Think Makeup Makes You Break Out? It Might Be Dirty Brushes
Every time you touch an unwashed brush to your face, you’re not just applying makeup. You’re also applying dirt, oil and old makeup.
You may practice the most scrupulous face-washing habits, cleaning carefully every morning and always being sure to remove your makeup at night. But if you aren’t washing your makeup brushes regularly too, you might be undermining all that good work.
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Every time you touch an unwashed brush to your face, you’re not just applying makeup. You’re also applying dirt, oil and old makeup. And if you store your brushes in a cup on your bathroom counter, they also can acquire hairspray, perfume, dust, sneezes and other stuff floating around in your bathroom’s air.
Many people think that foundation or makeup cause their skin to break out. But bacteria-filled brushes can just as easily be the culprit.
Keeping your makeup tools clean can go a long way toward keeping harmful bacteria from getting on your face, dermatologist Melissa Piliang, MD, says.
How often you should wash your brushes depends on what you’re using, Dr. Piliang says.
“You will want to wash more often brushes that are used for wet products or products with a lot of liquid like concealer and makeup – say once a week,” Dr. Piliang says. “That will clean the product off and let the brush do its function better.”
“Any products that you use around your eyes should be washed every two weeks, even if it’s a dry product like eye shadow, because the eyes are more prone to infection,” Dr. Piliang says.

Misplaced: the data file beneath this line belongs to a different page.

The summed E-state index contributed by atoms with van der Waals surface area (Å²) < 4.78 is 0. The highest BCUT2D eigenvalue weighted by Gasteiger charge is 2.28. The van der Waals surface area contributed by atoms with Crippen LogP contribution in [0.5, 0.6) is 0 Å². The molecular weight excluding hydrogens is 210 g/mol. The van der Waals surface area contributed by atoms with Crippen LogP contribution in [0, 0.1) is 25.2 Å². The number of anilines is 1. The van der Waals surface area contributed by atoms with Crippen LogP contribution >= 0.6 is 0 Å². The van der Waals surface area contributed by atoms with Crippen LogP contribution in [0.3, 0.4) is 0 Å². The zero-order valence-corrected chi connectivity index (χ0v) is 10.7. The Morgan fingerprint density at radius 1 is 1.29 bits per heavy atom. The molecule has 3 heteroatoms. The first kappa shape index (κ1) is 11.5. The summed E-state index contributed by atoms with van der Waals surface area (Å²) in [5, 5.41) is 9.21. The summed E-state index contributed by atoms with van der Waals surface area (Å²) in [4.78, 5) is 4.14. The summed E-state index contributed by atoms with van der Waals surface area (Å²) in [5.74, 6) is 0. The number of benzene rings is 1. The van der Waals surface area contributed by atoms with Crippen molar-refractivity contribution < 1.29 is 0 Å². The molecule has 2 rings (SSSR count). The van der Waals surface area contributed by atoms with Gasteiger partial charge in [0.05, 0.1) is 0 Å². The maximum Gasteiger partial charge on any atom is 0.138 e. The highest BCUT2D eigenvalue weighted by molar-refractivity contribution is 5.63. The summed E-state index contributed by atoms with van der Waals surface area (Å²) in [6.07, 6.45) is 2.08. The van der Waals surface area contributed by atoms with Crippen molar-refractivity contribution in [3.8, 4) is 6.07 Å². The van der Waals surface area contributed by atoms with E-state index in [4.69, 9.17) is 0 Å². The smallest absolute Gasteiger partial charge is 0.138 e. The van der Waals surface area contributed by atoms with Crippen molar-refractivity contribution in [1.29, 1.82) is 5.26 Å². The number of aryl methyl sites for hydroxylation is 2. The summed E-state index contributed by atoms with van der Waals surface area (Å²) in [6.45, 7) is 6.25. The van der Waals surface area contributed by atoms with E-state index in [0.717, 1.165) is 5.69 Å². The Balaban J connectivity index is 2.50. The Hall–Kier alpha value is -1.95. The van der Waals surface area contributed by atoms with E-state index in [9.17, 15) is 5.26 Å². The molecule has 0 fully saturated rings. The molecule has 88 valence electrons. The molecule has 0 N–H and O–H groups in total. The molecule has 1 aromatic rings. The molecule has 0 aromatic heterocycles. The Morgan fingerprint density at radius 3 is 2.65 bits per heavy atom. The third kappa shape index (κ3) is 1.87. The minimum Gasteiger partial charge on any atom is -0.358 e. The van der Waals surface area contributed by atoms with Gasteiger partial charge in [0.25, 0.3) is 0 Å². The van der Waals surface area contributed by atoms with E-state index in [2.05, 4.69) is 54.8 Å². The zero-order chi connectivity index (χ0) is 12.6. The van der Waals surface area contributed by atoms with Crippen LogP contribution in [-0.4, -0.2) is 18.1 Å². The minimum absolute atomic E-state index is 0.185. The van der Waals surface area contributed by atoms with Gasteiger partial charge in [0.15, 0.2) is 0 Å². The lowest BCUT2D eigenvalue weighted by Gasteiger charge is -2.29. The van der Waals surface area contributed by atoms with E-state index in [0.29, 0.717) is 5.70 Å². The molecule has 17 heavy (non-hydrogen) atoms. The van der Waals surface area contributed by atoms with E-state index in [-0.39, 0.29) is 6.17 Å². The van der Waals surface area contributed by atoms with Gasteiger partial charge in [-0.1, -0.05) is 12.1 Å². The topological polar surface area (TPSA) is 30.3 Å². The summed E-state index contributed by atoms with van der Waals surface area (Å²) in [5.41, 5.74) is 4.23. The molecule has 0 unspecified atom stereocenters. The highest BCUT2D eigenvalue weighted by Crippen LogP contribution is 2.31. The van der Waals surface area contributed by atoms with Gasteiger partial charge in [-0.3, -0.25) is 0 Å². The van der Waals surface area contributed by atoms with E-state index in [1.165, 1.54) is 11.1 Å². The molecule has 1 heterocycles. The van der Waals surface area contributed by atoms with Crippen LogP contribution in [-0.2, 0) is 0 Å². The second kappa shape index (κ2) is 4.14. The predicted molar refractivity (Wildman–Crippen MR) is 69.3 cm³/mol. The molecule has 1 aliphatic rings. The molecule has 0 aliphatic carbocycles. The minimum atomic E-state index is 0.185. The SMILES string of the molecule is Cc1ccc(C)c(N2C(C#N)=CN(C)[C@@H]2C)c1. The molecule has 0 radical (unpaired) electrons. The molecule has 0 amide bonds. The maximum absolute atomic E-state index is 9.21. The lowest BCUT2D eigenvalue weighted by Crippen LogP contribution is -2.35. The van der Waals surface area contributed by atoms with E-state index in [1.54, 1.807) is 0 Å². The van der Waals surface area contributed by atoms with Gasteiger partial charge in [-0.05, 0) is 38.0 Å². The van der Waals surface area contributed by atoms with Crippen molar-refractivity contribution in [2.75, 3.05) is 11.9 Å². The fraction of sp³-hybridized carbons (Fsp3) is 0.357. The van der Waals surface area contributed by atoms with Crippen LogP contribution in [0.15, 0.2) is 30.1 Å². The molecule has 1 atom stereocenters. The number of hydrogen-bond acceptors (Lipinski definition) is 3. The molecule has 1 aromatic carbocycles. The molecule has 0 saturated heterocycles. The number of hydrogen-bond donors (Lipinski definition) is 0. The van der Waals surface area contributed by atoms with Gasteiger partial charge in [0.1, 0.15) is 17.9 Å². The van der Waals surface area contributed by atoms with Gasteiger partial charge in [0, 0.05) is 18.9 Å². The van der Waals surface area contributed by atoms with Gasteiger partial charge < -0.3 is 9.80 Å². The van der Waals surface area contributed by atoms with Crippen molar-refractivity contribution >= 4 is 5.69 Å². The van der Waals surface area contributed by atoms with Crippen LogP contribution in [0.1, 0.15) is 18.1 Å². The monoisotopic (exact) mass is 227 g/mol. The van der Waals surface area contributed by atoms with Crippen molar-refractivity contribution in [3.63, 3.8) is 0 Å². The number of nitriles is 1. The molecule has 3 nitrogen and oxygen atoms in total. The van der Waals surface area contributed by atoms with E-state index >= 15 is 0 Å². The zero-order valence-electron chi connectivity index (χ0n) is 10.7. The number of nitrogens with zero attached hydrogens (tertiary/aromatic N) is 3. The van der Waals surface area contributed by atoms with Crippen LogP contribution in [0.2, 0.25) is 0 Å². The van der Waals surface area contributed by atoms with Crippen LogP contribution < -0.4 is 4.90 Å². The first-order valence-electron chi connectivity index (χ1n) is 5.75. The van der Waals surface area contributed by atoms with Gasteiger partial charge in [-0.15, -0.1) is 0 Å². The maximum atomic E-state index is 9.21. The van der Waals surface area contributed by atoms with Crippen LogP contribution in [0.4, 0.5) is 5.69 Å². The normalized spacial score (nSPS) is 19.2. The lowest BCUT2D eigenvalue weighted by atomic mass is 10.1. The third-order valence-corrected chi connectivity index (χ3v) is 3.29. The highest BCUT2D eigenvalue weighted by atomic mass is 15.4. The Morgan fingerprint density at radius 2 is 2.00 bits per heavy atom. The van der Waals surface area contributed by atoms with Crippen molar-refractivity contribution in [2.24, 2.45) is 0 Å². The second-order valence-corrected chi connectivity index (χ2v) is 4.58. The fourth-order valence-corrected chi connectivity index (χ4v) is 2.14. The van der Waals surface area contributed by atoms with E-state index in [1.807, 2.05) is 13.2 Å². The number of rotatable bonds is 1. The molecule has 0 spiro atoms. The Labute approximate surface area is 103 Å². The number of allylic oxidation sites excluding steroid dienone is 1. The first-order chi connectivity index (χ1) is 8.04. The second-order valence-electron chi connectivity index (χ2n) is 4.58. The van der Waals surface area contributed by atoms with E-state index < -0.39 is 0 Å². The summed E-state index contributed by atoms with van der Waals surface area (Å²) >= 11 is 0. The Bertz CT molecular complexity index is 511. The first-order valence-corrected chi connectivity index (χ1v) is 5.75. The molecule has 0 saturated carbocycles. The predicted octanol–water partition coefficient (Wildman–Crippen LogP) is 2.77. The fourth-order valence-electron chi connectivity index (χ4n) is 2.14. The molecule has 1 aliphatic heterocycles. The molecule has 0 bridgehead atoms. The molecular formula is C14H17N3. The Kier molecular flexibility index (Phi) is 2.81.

Other brushes used for dry cosmetics — like powder — that you don’t use around your eyes can be washed once a month, Dr. Piliang says.
If you use sponges to apply liquid makeup, pay special attention to keeping them clean, Dr. Piliang says. The sponge absorbs the makeup and the moisture potentially can lead to bacteria and yeast overgrowth.
“Most makeup products are formulated with that keep that from happening. But if you let the makeup build up over time and it sits there for months and months, you could develop a bacterial infection if you’ve have a cut in your skin,” Dr. Piliang says.
Dr. Piliang recommends using a mild soap — like dish soap or even shampoo — to wash your makeup tools and utensils.
Clean them gently with soap in warm water and let them sit on a towel to dry for a day or overnight.
Sometimes it might be best just to throw out your makeup sponges, brushes or applicators and buy new ones. When the tips of the brushes look frayed or worn, or when the brush has lost its shape, they won’t function as well as they should anyways.
If you develop a very red eye, eye drainage or any eye pain after applying makeup, it’s time to call your doctor.